Mayor's Hotline to Cool Residents' Pique

Vexed by filthy air, potholes and Byzantine rules and regulations, Moscow's Everyman now has somewhere to vent his spleen.

Thanks to a new city hotline that began work Friday, complaints, suggestions, questions and plain old requests for help can now be addressed directly to a real live voice at the mayor's office. Just dial 229-5431.

Assistants to Moscow city department and committee heads will field calls Monday to Friday from 10 a.m. to 5 p.m. Specialists from different departments will be manning the lines on different days. The mayor's press office will inform the media of the schedule.

The hotline office said it handled 51 calls on its first day Friday. Forty of the calls were fielded by the "front-line" operators -- these calls tended to be for advice on how to deal with various local organs of power.

Veterans also called to find out how to get benefits due them.The other 11 calls, on issues that could not be resolved on the spot, were forwarded to a higher authority, or "control." These dealt with such matters as when khrushchoby -- the dilapidated five-story apartment houses built under Nikita Khrushchev -- would be replaced or repaired, and with technical troubles like shortages of hot water.

Every call, even the most complex, is guaranteed a response, a hotline spokeswoman said. For problems that need more looking into by the departments, letters are sent later to callers regarding their areas of concern.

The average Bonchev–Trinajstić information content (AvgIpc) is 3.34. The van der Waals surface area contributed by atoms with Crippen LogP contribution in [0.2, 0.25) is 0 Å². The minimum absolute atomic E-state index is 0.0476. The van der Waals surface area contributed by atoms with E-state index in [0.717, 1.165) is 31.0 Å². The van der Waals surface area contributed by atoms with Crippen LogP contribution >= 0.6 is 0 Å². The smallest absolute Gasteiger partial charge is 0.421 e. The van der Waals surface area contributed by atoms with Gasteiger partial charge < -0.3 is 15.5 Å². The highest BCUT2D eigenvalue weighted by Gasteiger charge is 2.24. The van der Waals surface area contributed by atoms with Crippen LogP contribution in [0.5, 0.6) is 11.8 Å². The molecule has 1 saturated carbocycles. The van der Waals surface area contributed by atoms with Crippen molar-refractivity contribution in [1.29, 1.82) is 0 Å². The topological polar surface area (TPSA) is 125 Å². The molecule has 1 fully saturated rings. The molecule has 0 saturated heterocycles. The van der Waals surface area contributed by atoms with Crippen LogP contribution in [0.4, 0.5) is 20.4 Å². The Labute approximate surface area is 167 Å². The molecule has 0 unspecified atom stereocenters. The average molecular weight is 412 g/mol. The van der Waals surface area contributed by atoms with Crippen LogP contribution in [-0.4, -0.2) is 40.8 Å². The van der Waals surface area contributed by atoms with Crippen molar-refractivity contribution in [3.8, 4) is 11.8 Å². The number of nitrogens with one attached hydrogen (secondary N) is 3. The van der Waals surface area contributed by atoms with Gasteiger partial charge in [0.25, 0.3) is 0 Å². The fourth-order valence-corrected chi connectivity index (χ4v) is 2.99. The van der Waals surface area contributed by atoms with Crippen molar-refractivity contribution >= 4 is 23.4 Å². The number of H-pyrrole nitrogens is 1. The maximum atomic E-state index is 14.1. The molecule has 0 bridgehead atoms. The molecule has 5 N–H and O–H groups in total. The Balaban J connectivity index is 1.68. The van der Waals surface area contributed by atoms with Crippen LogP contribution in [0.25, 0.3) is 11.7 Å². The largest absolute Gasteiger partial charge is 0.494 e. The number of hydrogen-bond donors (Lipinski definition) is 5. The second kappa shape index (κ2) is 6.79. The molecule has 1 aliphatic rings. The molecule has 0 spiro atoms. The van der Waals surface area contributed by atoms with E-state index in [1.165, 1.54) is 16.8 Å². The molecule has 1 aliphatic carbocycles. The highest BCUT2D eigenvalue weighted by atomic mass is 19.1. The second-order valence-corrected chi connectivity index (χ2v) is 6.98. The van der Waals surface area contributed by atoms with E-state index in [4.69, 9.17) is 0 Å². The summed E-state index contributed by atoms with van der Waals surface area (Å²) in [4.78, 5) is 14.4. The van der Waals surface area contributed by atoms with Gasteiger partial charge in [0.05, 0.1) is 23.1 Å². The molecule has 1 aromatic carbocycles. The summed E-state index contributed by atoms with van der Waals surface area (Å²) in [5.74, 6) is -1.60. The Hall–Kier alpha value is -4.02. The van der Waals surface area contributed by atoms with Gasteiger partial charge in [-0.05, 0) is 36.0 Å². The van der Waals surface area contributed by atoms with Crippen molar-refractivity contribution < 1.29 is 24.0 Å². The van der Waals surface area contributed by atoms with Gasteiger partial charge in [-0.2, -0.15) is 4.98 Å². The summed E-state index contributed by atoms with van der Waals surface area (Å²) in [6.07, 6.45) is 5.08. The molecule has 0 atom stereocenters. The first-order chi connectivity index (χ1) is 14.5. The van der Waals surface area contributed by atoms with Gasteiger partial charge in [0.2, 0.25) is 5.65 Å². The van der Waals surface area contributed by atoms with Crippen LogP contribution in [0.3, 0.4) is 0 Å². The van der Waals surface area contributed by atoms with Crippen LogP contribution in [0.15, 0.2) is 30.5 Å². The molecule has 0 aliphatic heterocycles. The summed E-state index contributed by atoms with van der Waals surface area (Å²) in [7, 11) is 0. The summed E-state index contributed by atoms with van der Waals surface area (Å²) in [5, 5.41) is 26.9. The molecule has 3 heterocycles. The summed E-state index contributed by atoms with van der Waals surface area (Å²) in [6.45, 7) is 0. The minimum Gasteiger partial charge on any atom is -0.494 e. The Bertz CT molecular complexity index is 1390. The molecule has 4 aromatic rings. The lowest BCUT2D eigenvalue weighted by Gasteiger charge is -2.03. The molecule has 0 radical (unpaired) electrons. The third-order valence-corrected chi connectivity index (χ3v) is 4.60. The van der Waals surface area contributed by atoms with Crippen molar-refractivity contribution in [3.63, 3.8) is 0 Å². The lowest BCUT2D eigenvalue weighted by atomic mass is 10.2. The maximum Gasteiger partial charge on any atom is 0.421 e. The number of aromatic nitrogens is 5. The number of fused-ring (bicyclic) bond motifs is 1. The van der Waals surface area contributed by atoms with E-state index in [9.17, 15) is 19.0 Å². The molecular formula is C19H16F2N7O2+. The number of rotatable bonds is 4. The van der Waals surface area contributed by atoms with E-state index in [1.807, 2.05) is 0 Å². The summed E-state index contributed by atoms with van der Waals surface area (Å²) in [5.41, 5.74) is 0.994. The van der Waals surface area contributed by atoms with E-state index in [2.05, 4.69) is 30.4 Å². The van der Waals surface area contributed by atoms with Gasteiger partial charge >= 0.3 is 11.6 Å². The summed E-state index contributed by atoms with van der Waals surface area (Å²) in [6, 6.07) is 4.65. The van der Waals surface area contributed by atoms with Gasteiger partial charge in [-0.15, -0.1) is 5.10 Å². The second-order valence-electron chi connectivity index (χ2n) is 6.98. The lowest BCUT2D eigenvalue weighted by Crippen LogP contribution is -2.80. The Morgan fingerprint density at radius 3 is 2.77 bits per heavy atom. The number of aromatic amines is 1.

And the areas of concern are many among Moscow residents. When asked Friday what subjects they would call the hotline about, Muscovites on the street held forth on the most diverse subjects, from general political suggestions to specific grievances about personal and neighborhood problems.

Nadezhda, a mother of two small children, said she would complain that there is only one playground in Moscow's Zamoskvorechye region.

Valery Pavlovich, a former rocket builder who now works in the growing fields of trade and unauthorized-cab driving, said he would complain about Moscow's filthy entryways. "You can't make up your face but keep your boots dirty," he said. "Your pod'ezd is your dirty boots. You can't show that to the whole city and the whole world."

A woman mopping the front steps of a Western-style market, only to have them sullied again by incoming customers, said the hotline would be as futile as her labors. "It's all useless," she said. "What do our complaints mean?"

Victor, who was sharing a lunchtime beer with his friends, said it was not even worthwhile thinking about what to say to the hotline. "You'll never get through," he said. "It'll be busy the whole time."

And indeed, the number was engaged almost the entire afternoon on Friday. Muscovites, it seems, have a lot to say to their mayor. A spokeswoman for the mayor's press office didn't have much sympathy for the plight of eager callers who couldn't get through. "It's one number for all of Moscow," she said. "What do you expect?"